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A Child of Crossing Places

"A Child of Crossing Places." I simply love this phrase! It touches me in such a beautiful and moving way.

I first heard this phrase when reading "The Seeing Stone," by Kevin Crossley-Holland. It's a young-adult book, and it's about a young boy named Arthur who is given a magical seeing stone. In the book, “crossing places” refers to places where one aspect of life meets another, such as the shorelines, sunsets or sunrises, butterfly cocoons, seasons, and others.

Crossing places are mysterious, full of potential, unpredictable and transformative.

Our inner conflicts are like these crossing places: two seemingly different and conflicting forces of interests. Unlike nature, however, we often feel uncomfortable with our “crossing places,” wishing that they were not there.

We can learn from nature’s ample examples to help us resolve our inner conflicts gracefully. Instead of having to choose sides or somehow force both sides of our inner battles to work together, we can be graceful with both sides of the conflicts. We can take the time to discover and understand what the needs and desires are connected to each side of the conflict. We can communicate what we want to create to these conflicting parts of us, like having an inner meeting. Lastly, we can trust that an inspiring wisdom, coming from a deeper need for inner peace and well-being, will come forth to guide us on how to transform the inner battlefield into a beautiful glade.

Inner conflicts are spiritual training grounds for us to learn to create new, beautiful and healthy ways of beings to meet our various needs and dreams. They are opportunities for us to bring into harmony what was separated and conflicted within ourselves, to expand spiritually, and to practice creating and experiencing more joy in our lives.

One lovely afternoon several weeks ago, I was walking through the gorgeous nature we have in abundance here in the East Bay. I was lost in reverie, watching the leaves glistening in the sun and listening to the wind's song. I was enjoying the feeling of being one with what I see, and being at peace. Then, out of the blue, a sense of uneasiness crept in. I was also aware of feeling really safe being in the area, I knew this fear was not warning me of an imminent physical threat. I was curious, and I asked the fear what it wanted for me. It said that it wanted to make sure I don’t lose myself in this nature world, and to remember I had another world to go back and attend to -- i.e. home, family, work, friends, etc. Hearing that anxious voice inside me, I was filled with compassion for this part of me. It was so afraid that if I were to enjoy one world, I would give up another. It didn't know (or perhaps, didn't believe) that I could have one foot in heavens and another one on earth. It was just doing its job to make sure I stayed in integrity with my commitments.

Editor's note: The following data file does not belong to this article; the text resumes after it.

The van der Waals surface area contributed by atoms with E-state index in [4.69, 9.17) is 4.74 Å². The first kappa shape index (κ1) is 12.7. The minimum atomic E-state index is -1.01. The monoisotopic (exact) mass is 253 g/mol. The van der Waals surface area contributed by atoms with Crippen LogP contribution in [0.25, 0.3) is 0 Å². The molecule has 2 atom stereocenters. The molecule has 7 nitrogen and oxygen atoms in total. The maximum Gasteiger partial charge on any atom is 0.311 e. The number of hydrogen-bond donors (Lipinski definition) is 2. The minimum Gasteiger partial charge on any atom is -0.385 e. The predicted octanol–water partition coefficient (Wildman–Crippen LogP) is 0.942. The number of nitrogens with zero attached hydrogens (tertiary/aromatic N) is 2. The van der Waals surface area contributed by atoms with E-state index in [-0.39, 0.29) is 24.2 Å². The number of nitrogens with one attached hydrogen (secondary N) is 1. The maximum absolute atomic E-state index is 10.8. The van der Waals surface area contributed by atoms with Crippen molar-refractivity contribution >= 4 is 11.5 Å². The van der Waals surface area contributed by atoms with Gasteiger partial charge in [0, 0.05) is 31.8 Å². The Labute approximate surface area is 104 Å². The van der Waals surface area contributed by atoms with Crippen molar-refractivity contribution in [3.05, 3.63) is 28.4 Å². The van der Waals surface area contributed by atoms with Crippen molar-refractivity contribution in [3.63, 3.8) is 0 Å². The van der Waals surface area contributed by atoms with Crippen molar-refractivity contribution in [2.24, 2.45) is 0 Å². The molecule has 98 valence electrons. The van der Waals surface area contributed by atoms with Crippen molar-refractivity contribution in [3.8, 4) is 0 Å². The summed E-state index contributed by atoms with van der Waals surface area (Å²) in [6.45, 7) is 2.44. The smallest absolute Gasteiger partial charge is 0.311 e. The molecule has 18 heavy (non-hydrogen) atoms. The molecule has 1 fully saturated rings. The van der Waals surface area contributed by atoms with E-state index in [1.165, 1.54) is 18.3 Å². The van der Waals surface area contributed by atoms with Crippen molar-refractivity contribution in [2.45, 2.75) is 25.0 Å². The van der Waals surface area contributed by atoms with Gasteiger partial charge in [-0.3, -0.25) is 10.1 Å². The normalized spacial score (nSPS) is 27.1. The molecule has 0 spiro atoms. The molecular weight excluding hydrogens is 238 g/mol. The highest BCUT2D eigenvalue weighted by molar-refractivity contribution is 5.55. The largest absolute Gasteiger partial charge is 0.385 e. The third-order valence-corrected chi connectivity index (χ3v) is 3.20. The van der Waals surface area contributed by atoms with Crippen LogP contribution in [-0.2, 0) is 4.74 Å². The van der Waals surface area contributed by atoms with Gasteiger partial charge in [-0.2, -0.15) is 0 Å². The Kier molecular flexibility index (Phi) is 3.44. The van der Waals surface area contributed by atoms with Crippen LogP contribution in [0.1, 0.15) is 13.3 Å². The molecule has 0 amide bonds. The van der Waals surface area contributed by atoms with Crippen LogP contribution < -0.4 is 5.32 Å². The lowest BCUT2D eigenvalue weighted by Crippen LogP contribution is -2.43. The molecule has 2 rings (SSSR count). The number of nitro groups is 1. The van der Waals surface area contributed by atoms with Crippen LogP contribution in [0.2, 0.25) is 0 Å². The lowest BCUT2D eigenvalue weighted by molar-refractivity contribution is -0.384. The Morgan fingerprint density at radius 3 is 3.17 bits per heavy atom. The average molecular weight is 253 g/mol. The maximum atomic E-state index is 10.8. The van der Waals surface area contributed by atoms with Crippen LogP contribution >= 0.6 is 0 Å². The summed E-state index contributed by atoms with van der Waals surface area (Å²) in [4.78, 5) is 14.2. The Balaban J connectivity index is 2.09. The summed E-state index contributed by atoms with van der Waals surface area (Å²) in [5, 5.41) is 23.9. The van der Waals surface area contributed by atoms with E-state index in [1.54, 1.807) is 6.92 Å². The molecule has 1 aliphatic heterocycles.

A wise teacher once told me that often our problems happen because we think in terms of "either/or" instead of "both/and." We have trained ourselves to make sacrifices that we do not really want to make for the sake of "peace" and "harmony.” In the process, we tend to lose ourselves.

So, wanting to allow space for all experiences, I comforted the part of me that felt afraid. I spoke to myself gently that I was not giving up this world while I visited another. I told myself that I could experience BOTH. “Really?" This part of me sounded unsure. I reaffirmed that I wanted very much to give myself permission to be at peace holding both worlds at the same time. To my surprise, I felt a sense of deep comfort. It was as if my decision to allow myself to feel at peace about my different worlds transformed the fear into peace itself.

I stood there, feeling both bewildered and relieved having this FULL permission to be in one world, without worrying about forgetting the other.

That's when the phrase "A child of crossing-places" came gently back into my consciousness. With a smile inside my heart, I understood while we make our life choices exploring the gamut of human experiences, we are also given the space to transform the seemingly conflicted interests and forces within ourselves.

Like molding sand on the shore into sandcastles, being a child of crossing places simply means that it is natural for us to have these inner conflicts to "play" with, because we have the innate capacity and wisdom within us to transform the powerful potential energy inherent in our inner conflicts into new, beautiful and healthy ways of being, seeing, thinking, feeling, having, and doing in our lives.

What would you like to transform your inner conflicts into?


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